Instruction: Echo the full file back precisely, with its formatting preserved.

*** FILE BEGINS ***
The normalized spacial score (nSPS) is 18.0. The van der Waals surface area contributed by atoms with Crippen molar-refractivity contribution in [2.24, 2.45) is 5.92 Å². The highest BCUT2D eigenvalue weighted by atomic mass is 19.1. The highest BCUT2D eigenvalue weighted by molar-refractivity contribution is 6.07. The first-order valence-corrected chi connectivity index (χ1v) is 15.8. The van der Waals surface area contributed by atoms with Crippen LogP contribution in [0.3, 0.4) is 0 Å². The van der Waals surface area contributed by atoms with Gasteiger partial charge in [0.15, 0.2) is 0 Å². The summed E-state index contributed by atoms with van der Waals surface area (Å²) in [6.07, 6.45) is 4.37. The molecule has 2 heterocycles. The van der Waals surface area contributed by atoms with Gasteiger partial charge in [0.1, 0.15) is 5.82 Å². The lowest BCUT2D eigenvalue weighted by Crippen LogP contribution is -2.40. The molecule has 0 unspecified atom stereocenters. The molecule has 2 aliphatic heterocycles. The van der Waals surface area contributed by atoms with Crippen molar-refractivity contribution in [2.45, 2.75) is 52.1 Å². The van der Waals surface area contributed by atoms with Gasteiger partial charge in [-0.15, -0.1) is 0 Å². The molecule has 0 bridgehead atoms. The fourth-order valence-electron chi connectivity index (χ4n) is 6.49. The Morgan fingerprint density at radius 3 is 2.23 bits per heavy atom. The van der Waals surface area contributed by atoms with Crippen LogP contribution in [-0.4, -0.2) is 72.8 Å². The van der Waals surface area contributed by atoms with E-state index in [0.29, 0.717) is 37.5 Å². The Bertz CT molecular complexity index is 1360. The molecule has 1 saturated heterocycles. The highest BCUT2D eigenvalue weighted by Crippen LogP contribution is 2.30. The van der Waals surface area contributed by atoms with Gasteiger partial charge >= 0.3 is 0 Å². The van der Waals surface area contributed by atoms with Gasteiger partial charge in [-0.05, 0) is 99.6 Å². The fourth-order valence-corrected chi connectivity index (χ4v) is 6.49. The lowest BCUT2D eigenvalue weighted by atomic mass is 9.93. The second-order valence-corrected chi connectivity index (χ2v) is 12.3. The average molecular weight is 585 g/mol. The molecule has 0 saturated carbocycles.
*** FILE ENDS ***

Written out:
The normalized spacial score (nSPS) is 18.0. The van der Waals surface area contributed by atoms with Crippen molar-refractivity contribution in [2.24, 2.45) is 5.92 Å². The highest BCUT2D eigenvalue weighted by atomic mass is 19.1. The highest BCUT2D eigenvalue weighted by molar-refractivity contribution is 6.07. The first-order valence-corrected chi connectivity index (χ1v) is 15.8. The van der Waals surface area contributed by atoms with Crippen LogP contribution in [0.3, 0.4) is 0 Å². The van der Waals surface area contributed by atoms with Gasteiger partial charge in [0.15, 0.2) is 0 Å². The summed E-state index contributed by atoms with van der Waals surface area (Å²) in [6.07, 6.45) is 4.37. The molecule has 2 heterocycles. The van der Waals surface area contributed by atoms with Gasteiger partial charge in [0.1, 0.15) is 5.82 Å². The lowest BCUT2D eigenvalue weighted by Crippen LogP contribution is -2.40. The molecule has 0 unspecified atom stereocenters. The molecule has 2 aliphatic heterocycles. The van der Waals surface area contributed by atoms with Crippen molar-refractivity contribution in [2.45, 2.75) is 52.1 Å². The van der Waals surface area contributed by atoms with Gasteiger partial charge in [-0.15, -0.1) is 0 Å². The molecule has 0 bridgehead atoms. The fourth-order valence-electron chi connectivity index (χ4n) is 6.49. The Morgan fingerprint density at radius 3 is 2.23 bits per heavy atom. The van der Waals surface area contributed by atoms with Crippen LogP contribution in [-0.4, -0.2) is 72.8 Å². The van der Waals surface area contributed by atoms with E-state index in [0.29, 0.717) is 37.5 Å². The Bertz CT molecular complexity index is 1360. The molecule has 1 saturated heterocycles. The highest BCUT2D eigenvalue weighted by Crippen LogP contribution is 2.30. The van der Waals surface area contributed by atoms with Gasteiger partial charge >= 0.3 is 0 Å². The van der Waals surface area contributed by atoms with Gasteiger partial charge in [-0.05, 0) is 99.6 Å². The fourth-order valence-corrected chi connectivity index (χ4v) is 6.49. The lowest BCUT2D eigenvalue weighted by atomic mass is 9.93. The second-order valence-corrected chi connectivity index (χ2v) is 12.3. The average molecular weight is 585 g/mol. The molecule has 0 saturated carbocycles.